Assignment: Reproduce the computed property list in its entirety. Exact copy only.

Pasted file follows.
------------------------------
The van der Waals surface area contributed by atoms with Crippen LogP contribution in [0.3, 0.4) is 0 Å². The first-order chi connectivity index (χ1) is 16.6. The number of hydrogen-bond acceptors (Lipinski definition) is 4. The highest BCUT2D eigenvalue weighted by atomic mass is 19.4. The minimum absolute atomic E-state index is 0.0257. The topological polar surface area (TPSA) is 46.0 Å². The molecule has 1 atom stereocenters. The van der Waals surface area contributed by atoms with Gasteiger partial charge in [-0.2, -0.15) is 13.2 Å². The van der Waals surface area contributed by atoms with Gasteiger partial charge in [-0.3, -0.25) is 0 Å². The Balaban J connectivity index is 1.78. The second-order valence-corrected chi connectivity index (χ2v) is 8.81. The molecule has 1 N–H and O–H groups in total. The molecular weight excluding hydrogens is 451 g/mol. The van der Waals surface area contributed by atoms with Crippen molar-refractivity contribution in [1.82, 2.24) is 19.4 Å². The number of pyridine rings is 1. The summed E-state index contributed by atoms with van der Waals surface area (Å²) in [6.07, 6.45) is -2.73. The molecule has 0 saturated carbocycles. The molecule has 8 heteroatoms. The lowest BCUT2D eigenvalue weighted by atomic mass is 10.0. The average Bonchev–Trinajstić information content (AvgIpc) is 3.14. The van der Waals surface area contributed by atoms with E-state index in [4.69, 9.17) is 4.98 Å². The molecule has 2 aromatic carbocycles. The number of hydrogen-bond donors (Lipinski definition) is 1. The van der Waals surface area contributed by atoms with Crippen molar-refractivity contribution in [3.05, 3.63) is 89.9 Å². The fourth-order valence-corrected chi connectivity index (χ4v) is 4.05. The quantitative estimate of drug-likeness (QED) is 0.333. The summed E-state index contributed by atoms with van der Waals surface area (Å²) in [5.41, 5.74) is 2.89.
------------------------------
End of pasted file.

The van der Waals surface area contributed by atoms with Crippen LogP contribution in [0.3, 0.4) is 0 Å². The first-order chi connectivity index (χ1) is 16.6. The number of hydrogen-bond acceptors (Lipinski definition) is 4. The highest BCUT2D eigenvalue weighted by atomic mass is 19.4. The minimum absolute atomic E-state index is 0.0257. The topological polar surface area (TPSA) is 46.0 Å². The molecule has 1 atom stereocenters. The van der Waals surface area contributed by atoms with Gasteiger partial charge in [-0.2, -0.15) is 13.2 Å². The van der Waals surface area contributed by atoms with Gasteiger partial charge in [-0.3, -0.25) is 0 Å². The Balaban J connectivity index is 1.78. The second-order valence-corrected chi connectivity index (χ2v) is 8.81. The molecule has 1 N–H and O–H groups in total. The molecular weight excluding hydrogens is 451 g/mol. The van der Waals surface area contributed by atoms with Crippen molar-refractivity contribution in [1.82, 2.24) is 19.4 Å². The number of pyridine rings is 1. The summed E-state index contributed by atoms with van der Waals surface area (Å²) in [6.07, 6.45) is -2.73. The molecule has 0 saturated carbocycles. The molecule has 8 heteroatoms. The lowest BCUT2D eigenvalue weighted by atomic mass is 10.0. The average Bonchev–Trinajstić information content (AvgIpc) is 3.14. The van der Waals surface area contributed by atoms with E-state index in [4.69, 9.17) is 4.98 Å². The molecule has 2 aromatic carbocycles. The number of hydrogen-bond donors (Lipinski definition) is 1. The van der Waals surface area contributed by atoms with Crippen molar-refractivity contribution in [3.05, 3.63) is 89.9 Å². The fourth-order valence-corrected chi connectivity index (χ4v) is 4.05. The quantitative estimate of drug-likeness (QED) is 0.333. The summed E-state index contributed by atoms with van der Waals surface area (Å²) in [5.41, 5.74) is 2.89.